This book collects a lot of short adventures. It breaks with the quasi-historical feeling of the previous books, which on a high level were concerned with Arthur’s wars and the establishment of the Round Table. From this point on, it’s more about individual characters, without the framework of larger events around them like we had in Book 2.
Lancelot has been only briefly introduced in the story previous to this. He gets mentioned by Merlin in a couple of foreshadowing pronouncements, and appears with the rest of them in the Roman war, but he hasn’t really had center stage until now. The story picks up after everyone comes back from conquering the Empire.
The Adventure of Sir Turquin involves a lot of elements common in Lancelot stories:
- Lancelot is napping. (This happens a lot.)
- His traveling companion, one of his apparently-infinite relations who change designation randomly among brother, cousin, and nephew, ends up a captive of the horrible Turquin.
- Lancelot himself is enchanted and taken prisoner by Morgan and some of her friends, who demand that he pick one of them for his paramour. (Every woman in the kingdom wants his body.)
- Lancelot is set free by a damsel working for Morgan, if he will help her father Bagdemagus win a tournament. (Women are also constantly helping him.)
- Lancelot makes friends with a random knight after a farcical in-the-wrong-bed incident. (He is always making friends with people.)
- Lancelot wins the tournament for the damsel’s dad while in disguise. (He does more tournaments incognito than openly.)
- With the help of another damsel who demands a favor in exchange, he finds Turquin’s castle. Turquin hates Lancelot for having killed his brother. (We often run into people complaining that Lancelot killed one of their relatives.)
- Lancelot kills him, sets one of the captive knights free to let the rest go, and heads off with the damsel.
That ends the first adventure. In short order he next deals with a knight who guards a bridge and robs and/or ravishes all ladies who pass thereby, and two giants who are keeping 60 women prisoner–you may see a theme. Then he saves Kay from some knights who are chasing him, and swaps armor so that Kay can get home safely (incognito, again). He rides around for a while baiting jerks into attacking what they think is one of the weaker knights, and generally has a great time for a few chapters.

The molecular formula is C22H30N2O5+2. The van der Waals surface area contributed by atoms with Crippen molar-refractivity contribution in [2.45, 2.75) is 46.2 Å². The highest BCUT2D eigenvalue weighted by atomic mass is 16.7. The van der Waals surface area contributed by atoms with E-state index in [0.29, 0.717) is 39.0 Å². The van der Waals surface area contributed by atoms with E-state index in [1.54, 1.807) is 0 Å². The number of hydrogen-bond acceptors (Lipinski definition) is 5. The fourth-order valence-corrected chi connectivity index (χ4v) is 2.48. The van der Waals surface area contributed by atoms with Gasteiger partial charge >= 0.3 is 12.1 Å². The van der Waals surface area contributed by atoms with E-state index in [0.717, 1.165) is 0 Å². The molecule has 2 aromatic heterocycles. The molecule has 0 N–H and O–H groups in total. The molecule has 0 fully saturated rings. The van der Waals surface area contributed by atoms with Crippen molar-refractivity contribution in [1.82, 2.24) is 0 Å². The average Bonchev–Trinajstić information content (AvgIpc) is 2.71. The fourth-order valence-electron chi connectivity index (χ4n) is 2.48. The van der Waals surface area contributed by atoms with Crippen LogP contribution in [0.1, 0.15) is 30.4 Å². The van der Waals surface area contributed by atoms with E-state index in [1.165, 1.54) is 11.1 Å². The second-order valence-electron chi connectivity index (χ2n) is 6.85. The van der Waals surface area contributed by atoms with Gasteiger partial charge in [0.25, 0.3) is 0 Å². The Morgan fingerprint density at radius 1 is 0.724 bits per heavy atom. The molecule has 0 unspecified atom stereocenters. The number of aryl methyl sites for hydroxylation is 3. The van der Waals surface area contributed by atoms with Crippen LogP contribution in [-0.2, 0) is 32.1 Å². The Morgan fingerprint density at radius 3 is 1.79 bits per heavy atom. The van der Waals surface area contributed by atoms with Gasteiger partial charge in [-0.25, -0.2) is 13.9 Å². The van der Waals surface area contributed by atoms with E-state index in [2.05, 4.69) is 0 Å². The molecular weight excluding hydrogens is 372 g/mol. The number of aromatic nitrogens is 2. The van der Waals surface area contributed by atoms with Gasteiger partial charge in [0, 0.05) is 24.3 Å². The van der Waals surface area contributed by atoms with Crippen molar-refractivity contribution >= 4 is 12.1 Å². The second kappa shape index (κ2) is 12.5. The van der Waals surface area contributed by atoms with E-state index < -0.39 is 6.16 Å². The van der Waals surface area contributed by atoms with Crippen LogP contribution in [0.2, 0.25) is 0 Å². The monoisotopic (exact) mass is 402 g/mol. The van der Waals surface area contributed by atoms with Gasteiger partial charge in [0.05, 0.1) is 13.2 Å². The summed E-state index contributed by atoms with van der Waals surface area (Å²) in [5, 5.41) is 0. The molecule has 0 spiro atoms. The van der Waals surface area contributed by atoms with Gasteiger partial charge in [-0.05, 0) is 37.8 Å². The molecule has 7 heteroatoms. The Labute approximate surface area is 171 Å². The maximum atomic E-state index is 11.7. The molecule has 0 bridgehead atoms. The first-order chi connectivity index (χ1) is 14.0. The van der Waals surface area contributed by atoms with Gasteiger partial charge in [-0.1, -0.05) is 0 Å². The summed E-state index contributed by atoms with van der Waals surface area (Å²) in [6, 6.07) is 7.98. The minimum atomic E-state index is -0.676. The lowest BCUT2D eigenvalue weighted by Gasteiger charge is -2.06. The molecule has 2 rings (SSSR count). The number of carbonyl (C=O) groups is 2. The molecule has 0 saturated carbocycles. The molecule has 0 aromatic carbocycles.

Then there’s the Chapel Perilous, a delicious little magical adventure involving undead knights and a malevolent sorceress (who wants his body), followed by a silly adventure in which he is deceived into being unarmed and has to use a stick to defeat his attacker, and then a somber one in which he tries and fails to save a woman from being killed by her vengeful husband.
In some ways this isn’t so different from the adventures back in Book 4, which also involved Morgan, enchantment, imprisoned knights, and a lot of fighting. There’s a different tone and emphasis here, though, a lighter touch with the whole story. It took me a while to figure out what strikes me as different, but I think it’s because this is the first of the adventure collections in which there’s a strong theme of people asking the knightly character for help–and being given it, or at least an attempt being made. The early adventures are more ambiguous, are touched off by mysterious or magical manifestations like Lady Lile or the White Hart, and whether they go well or not seems to be almost random, or dependent on the intervention of other magical forces. The Book 6 adventures are larger than life, obviously, but they are also more human, more grounded, and less alien. They’re also the first stories to include an overtly humorous tone.
The book after this is Gareth’s story, which I already did a long post about the last time I delved into these books, so I think I will skip it now. Then we get into the exhausting muddle that is Tristram, and then back to Lancelot and the start of the Grail stuff.